What, exactly, is a Saint? We struggle to answer that question. Many make the error of understanding Saints from a distance. They are morally, spiritually, maybe intellectually superior Christians who are simply untouchable. Another familiar error to me, having grown up in the Episcopal Church, is the mainline definition nicely summarized by that old children’s hymn, “I Sing a Song of the Saints of God.” Many of you probably know it, it is a classic children’s song for All Saints. “One was a soldier, and one was a priest, and one was slain by a fierce wild beast: and there’s not any reason, no, not the least, why I shouldn’t be one too.” “You can meet them in school, or in lanes, or at sea; in church, or in trains, or in shops, or at tea; for the saints of God are just folk like me, and I mean to be one too.” Like many Anglican hymns, that one has a lot more to do with being British than with being a Christian. Being British is not a sufficient definition of Sainthood.
When we consider the meaning of Sainthood, we make the crucial error of first looking at human beings. Sainthood is, for too many of us, human-centered. Sainthood is not about holy human beings so much as it is about a holy God. The very experience of Sainthood, in fact, is more an awareness of a lack of saintliness than anything else, along with an awareness that any saintly qualities that might mark us come from God.
Christian author Phillip Yancey has released a new memoir about his upbringing in a fundamentalist household which led to his early understanding of God as a great, big bully in the sky. The memoir is titled, “Where the Light Fell.” That is a phrase borrowed from St. Augustine, who compared looking directly at God with looking directly at the Sun. We cannot do it, we must instead look to where the light fell, where the light shines. If we wish to know God, we must look at where his light shines, without confusing the source of light and the object where the light is shining. Looking at where the light fell saved Phillip Yancey’s faith, it is also an apt description of the meaning of Sainthood. At their best, Saints are simply a prominent place where God’s light shines. Sainthood is a pointing away from self to God. It is not a statement on the lives of human beings, but the light of God. Sainthood is not about human performance, but faith, faith that bears witness to the miraculous grace of God.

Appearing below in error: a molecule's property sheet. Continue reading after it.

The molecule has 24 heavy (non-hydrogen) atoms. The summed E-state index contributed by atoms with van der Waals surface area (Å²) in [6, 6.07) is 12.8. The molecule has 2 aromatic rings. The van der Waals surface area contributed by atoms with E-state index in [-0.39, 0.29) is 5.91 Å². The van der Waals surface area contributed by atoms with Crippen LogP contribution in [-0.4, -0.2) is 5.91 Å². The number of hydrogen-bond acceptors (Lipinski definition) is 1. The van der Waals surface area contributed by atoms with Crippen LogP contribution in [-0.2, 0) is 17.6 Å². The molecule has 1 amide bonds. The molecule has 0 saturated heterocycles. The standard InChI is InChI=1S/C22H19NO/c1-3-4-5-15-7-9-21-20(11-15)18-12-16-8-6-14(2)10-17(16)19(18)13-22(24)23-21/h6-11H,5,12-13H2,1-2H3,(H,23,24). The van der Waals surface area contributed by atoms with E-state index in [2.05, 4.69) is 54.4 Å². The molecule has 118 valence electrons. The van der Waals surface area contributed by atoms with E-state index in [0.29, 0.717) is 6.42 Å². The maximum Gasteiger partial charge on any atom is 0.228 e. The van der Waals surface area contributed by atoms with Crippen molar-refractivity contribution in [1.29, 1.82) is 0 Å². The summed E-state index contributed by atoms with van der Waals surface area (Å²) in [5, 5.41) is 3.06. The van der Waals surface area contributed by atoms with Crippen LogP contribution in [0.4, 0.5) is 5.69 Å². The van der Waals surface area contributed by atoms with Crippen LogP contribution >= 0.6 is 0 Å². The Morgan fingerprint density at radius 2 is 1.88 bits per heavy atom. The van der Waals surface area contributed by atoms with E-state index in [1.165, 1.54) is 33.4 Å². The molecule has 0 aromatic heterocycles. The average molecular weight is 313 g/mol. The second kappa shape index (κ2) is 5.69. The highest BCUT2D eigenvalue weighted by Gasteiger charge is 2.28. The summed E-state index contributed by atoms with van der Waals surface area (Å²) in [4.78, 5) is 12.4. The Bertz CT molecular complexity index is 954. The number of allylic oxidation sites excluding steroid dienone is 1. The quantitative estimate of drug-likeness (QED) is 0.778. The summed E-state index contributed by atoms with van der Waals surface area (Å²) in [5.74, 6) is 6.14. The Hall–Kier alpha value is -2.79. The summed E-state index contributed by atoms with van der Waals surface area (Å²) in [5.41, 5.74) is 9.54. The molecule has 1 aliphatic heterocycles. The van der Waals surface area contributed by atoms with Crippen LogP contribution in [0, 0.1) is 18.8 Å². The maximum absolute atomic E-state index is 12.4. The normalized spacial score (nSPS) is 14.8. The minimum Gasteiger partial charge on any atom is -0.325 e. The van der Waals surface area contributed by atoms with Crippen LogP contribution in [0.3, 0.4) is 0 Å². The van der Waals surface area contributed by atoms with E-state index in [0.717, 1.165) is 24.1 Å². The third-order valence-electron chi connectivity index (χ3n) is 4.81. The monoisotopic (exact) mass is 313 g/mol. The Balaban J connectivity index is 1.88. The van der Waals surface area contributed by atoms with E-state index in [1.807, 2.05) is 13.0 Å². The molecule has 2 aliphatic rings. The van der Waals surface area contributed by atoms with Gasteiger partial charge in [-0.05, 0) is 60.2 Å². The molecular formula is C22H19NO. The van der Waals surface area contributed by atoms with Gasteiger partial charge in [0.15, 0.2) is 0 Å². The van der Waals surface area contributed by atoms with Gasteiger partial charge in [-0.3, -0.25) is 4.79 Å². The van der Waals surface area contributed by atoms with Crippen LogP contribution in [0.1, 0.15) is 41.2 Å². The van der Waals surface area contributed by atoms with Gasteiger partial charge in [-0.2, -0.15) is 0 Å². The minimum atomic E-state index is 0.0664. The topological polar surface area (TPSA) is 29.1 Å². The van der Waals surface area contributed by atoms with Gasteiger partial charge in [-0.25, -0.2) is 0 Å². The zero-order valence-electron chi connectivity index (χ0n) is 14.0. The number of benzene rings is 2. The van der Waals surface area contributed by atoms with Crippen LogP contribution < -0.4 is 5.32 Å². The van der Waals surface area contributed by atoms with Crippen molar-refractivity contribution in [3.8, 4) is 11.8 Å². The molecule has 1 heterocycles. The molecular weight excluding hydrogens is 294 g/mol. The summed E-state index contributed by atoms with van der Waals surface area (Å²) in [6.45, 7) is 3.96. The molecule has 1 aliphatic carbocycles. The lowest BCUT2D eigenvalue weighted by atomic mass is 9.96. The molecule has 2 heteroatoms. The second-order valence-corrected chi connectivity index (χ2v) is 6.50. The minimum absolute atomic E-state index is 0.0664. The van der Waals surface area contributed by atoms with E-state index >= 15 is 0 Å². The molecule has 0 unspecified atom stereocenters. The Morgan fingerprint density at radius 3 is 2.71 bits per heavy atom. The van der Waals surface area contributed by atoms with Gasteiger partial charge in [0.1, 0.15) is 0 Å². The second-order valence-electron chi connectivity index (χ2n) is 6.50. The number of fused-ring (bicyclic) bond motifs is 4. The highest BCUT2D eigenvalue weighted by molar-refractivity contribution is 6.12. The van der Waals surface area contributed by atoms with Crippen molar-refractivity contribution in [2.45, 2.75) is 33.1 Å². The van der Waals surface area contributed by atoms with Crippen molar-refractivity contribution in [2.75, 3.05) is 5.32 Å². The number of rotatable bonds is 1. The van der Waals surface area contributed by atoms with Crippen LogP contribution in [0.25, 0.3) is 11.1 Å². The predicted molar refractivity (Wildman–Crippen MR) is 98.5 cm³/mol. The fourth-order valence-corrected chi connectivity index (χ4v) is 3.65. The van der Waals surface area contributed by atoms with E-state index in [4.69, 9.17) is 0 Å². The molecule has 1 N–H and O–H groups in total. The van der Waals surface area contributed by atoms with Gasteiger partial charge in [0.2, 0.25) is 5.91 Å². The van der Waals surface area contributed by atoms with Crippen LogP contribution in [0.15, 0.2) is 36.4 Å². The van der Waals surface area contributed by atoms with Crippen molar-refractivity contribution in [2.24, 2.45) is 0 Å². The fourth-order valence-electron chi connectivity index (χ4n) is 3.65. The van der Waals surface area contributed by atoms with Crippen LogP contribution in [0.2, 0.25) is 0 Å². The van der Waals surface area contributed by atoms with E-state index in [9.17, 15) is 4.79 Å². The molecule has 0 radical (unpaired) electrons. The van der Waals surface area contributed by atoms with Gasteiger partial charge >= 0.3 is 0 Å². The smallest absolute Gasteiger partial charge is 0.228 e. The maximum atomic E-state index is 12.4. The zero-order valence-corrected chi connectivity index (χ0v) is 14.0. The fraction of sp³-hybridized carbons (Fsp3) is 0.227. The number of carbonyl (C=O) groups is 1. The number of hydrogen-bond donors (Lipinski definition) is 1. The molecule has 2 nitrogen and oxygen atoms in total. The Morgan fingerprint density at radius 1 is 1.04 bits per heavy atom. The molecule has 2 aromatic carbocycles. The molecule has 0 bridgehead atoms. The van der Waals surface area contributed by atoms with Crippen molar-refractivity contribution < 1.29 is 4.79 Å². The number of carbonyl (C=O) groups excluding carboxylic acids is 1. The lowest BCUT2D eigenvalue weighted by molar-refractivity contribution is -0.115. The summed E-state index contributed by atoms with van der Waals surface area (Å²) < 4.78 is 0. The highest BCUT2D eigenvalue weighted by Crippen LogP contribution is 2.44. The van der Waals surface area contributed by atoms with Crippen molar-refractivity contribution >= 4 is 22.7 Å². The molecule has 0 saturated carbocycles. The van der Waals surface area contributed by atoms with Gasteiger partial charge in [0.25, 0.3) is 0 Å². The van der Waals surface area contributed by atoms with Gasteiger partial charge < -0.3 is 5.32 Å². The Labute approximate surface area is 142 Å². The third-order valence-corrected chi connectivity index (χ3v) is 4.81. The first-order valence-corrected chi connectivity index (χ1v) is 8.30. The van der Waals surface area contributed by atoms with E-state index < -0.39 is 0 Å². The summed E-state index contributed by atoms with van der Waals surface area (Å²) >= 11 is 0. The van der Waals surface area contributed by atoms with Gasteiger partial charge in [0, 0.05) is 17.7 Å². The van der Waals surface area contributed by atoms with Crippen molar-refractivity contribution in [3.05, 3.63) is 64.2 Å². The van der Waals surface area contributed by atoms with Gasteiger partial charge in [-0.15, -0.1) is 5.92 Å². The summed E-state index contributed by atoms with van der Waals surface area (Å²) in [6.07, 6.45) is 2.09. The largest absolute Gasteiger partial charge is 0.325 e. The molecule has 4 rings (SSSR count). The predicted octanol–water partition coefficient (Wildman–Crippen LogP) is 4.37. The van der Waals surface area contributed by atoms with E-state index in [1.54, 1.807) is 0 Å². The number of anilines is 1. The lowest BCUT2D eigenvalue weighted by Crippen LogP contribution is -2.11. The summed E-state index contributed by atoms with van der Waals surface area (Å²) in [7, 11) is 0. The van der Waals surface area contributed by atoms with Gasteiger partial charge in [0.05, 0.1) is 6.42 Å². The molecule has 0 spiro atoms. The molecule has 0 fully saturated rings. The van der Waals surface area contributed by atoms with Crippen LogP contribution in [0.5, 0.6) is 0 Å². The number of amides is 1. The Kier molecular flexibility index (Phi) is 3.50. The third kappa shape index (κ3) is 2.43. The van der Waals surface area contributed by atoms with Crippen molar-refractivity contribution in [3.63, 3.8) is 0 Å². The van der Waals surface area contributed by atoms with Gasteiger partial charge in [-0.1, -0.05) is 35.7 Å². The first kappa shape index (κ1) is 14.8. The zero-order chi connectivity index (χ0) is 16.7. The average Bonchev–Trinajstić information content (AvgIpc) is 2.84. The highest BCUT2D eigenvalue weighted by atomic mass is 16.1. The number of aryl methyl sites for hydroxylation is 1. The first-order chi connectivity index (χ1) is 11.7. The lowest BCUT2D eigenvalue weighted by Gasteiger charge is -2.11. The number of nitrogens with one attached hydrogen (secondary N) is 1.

If you need convincing that Sainthood is not a matter of performance or achievement, I would ask you to look at our Gospel reading from St. Luke. In Jesus’ Beatitudes, he answers the question, “what is a Saint,” as only Jesus can. “Blessed are you who are poor, for yours is the kingdom of God. Blessed are you who are hungry now, for you shall be satisfied. Blessed are you who weep now, for you shall laugh. Blessed are you when people hate you and when they exclude you and revile you and spurn your name as evil, on account of the Son of Man! Rejoice in that day, and leap for joy, for behold, your reward is great in heaven; for so their fathers did to the prophets.” This is not a list of achievements, quite the opposite actually. This is a list of unmet needs, needs that mark a person as unfit and incapable of living life in this world. Yet, blessed are they who cannot cut it in this world. Blessed are the losers. For they know their real needs desperately. Blessed are they who know they cannot meet their own needs, for they will be freed from the lies which tell them we approach God based on our abilities, a lie which would otherwise lead them away from God.
It is not a terribly satisfying way to describe Sainthood, but Jesus’ beatitudes from St. Luke’s Gospel provides the shock that we need to our systems to break the notion that we in the Church are God’s spiritual special forces, the Holy Spirit Green Berets, ready to be unleashed upon an unsuspecting world, or whatever definitions of saintliness we have had forced on us in our pasts. No, we are just fleshy bags of needs, needs that we will try to fulfill in all of the wrong places and all of the wrong ways until we finally look to God.
Just this morning our clocks changed as a result of an outdated attempt to increase productivity and save energy. The way that people and a society mark time tells us a great deal about what those people and that society really value. When the French people had overthrown their King and political systems during the French Revolution of 1793, a new calendar was imposed on the nation to replace the Christian liturgical year with secular holidays. That calendar only lasted 12 years, it was so hated by the French people that the Emperor Napoleon made the Christian calendar legal once again when he took power as an easy public relations win, though Napoleon was certainly not a Christian.
At the conclusion of the Bolshevik Revolution, the new Soviet Union did the same thing. The Russian Orthodox liturgical calendar was soon illegal, and great feast days like All Saints were replaced by secular holy days to celebrate workers and the Soviet state. Many were sent to Siberian work camps marking their life by the Christian calendar. The way Christians mark time is deeply significant, and it always has been. Sometimes it seems like the enemies of Christian faith know this better than Christians themselves.